Dr. Heather Russell
By Christine Craig
It is rare that the launch of an academic book creates a buzz in non-academic circles, but the launch of Dr. Heather Russell’s book, Legba’s Crossing: Narratology in the African Atlantic, was an exception. A large, appreciative crowd turned out for the event held at the Southwest Regional Library in Pembroke Pines, Florida on March 27, 2010.
In offering her congratulations, Jamaica’s Consul General to the Southern United States, Mrs. Sandra Grant Griffiths, said that Prof. Russell was not only outstanding in the academic field, but was also actively involved in the diaspora and so understood what it takes to have gotten here and what it will take to go forward.
Professor Houston Baker, Distinguished Professor at Vanderbilt University in Tennessee praised Prof. Russell as “A born egalitarian whose activist scholarship has made a great contribution to diaspora studies.” Also bringing special greetings were Zimbabwean writer Chenjeral Hove and Dr. Donna Aza Weir-Soley, Associate Professor at Florida International University, who kept the event on track with her warm and insightful remarks about Dr. Russell’s many fine qualities as a scholar, teacher, friend and mother.
Dr. Russell, an associate professor of English at Florida International University in Miami, attended St. Andrew High School in Jamaica, and then, migrated to the U.S. and earned her PhD from Rutgers University. Her parents, Rev. Horace Russell and Beryl Russell headed the family group on hand to add their share of congratulations and good wishes.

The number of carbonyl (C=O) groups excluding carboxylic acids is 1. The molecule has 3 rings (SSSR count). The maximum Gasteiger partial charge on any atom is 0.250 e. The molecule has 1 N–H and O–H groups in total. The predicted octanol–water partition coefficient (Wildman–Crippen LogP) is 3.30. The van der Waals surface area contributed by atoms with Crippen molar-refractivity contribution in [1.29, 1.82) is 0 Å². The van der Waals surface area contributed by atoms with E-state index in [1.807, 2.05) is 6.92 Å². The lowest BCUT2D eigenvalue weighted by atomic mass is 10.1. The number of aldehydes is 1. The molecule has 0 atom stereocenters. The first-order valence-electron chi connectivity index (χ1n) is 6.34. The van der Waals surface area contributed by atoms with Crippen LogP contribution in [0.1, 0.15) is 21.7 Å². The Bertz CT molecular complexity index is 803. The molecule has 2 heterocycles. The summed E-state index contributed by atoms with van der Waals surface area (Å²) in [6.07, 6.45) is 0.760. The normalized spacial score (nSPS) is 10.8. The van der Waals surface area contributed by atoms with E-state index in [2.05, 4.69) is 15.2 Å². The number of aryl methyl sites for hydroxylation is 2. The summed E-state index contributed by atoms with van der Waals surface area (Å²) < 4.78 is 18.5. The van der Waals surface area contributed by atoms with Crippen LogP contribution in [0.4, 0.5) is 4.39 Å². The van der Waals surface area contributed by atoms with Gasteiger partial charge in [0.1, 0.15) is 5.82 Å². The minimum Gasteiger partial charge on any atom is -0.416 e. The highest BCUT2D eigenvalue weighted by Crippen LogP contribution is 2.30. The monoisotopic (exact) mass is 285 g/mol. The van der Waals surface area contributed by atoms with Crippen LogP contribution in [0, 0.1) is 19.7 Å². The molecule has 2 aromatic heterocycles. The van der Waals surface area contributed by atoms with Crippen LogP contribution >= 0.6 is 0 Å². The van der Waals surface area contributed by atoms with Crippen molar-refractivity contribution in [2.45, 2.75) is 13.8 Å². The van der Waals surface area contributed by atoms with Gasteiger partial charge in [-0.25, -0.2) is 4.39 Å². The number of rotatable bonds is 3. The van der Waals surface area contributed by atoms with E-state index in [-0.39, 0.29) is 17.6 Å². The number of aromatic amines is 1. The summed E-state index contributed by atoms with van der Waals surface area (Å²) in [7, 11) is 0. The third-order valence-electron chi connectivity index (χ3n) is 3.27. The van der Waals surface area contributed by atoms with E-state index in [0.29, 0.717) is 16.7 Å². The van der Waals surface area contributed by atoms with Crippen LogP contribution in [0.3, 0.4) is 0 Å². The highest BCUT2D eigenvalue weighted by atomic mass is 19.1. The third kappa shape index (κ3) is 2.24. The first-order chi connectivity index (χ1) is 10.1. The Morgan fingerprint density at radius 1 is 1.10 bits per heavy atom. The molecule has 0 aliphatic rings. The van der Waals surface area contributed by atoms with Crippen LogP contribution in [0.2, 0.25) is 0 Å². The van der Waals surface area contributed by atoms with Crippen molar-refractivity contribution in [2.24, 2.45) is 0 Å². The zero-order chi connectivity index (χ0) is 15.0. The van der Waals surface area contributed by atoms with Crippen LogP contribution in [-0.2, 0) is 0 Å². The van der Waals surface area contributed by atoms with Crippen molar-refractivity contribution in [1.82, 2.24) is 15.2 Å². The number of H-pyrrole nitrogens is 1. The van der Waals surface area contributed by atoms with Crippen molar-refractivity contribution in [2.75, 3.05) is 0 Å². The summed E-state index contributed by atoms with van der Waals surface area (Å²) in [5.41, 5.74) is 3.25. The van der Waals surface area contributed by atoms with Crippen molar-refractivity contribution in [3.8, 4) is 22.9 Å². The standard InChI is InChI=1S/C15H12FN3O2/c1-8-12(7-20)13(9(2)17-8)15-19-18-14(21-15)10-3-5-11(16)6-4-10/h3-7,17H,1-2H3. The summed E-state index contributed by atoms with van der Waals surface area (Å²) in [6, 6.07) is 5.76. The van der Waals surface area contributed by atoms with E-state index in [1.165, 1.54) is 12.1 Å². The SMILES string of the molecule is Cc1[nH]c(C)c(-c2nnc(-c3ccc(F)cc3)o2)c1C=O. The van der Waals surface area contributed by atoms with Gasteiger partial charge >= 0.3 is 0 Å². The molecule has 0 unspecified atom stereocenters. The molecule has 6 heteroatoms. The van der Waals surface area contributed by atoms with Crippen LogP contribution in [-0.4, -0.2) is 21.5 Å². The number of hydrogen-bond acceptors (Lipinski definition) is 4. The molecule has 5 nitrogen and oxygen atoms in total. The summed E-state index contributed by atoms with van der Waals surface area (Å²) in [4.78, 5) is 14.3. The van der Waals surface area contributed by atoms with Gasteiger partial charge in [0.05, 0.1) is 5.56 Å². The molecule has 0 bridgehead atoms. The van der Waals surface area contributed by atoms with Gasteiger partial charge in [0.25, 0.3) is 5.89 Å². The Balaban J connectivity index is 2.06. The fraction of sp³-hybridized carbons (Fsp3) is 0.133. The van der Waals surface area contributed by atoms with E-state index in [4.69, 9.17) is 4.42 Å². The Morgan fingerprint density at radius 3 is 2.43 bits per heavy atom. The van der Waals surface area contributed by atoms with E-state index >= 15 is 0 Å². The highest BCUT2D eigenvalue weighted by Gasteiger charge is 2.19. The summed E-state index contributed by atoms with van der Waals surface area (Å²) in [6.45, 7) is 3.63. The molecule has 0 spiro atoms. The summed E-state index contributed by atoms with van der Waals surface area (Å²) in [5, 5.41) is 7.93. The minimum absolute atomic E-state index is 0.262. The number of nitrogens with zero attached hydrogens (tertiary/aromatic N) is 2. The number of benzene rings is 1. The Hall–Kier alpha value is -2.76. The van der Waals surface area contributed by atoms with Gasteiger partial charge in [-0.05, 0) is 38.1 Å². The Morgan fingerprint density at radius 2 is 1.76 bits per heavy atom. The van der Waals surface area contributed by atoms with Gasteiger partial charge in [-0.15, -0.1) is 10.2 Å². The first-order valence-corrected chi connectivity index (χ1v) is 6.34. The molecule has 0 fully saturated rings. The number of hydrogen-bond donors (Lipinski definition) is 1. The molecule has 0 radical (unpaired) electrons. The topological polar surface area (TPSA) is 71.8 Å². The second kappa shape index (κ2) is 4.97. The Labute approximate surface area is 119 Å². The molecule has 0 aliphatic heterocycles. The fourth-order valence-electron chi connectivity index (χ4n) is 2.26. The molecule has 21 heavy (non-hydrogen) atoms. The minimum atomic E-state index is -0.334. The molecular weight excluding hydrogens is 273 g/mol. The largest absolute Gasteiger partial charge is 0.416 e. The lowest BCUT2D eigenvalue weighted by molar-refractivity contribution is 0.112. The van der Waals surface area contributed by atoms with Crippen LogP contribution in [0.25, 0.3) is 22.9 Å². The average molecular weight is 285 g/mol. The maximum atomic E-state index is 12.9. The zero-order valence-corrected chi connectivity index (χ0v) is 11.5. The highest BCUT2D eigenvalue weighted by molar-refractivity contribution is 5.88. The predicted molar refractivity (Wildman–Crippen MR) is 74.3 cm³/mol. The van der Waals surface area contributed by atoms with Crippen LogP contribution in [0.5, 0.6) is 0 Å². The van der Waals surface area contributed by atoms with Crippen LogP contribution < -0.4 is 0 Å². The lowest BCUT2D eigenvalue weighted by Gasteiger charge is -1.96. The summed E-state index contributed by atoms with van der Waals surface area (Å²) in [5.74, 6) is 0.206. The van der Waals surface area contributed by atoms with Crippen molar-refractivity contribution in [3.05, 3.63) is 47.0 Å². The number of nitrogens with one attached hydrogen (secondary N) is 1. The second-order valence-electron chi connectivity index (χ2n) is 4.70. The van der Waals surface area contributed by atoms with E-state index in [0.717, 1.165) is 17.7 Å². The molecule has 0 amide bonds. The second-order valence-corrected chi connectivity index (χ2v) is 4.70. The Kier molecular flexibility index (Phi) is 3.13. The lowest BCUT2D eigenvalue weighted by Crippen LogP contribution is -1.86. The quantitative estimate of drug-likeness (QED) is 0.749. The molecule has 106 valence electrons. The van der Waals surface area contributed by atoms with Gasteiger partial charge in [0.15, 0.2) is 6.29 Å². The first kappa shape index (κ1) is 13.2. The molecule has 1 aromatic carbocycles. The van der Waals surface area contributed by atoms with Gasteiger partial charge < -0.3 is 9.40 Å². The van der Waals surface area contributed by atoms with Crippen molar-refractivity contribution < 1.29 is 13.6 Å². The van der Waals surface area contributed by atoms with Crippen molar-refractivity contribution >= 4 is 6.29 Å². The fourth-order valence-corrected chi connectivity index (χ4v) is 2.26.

Prof. Russell closed the event with readings from her book, introducing the themes of Legba as the intermediary between humans and God - the "divine linguist," and the linkages between history and literature as being practically interchangeable. The books she examines are Salt by Earl Lovelace; No Telephone to Heaven by Michelle Cliff, and John Edgar Wideman’s The Cattle Killing.
Reviewers of the book have praised its scholarship and originality. Author and scholar Arlene Keizer states: “Legba’s Crossing is a fascinating, well-written book of considerable significance to African diaspora literary studies.” And Prof. Carol Boyce Davies of Cornell University says, “Legba’s Crossing puts Heather Russell among the best of her generation of scholars, adept in reading both formal literature and its theory and popular culture. Her work demonstrates a fluidity in its critical movements between Caribbean and U.S. African American textualities.”
Legba’s Crossing was published by the University of Georgia Press and is available from: www.ugapress.org.
Christine Craig is Jamaican. Her first published work was children’s fiction, two full-color children’s books in collaboration with artist Karl Craig — Emanuel and his Parrot and Emanuel Goes to Market; published by Oxford University Press. A collection of poems, Quadrille for Tigers, was published by Mina Press, Berkeley, California, followed by a children’s novella, Bird Gang, published by Heinemann Caribbean. Her collection of short stories Mint Tea was published by Heinemann (UK). Her poetry and fiction for adults have been published in British, Caribbean and American anthologies.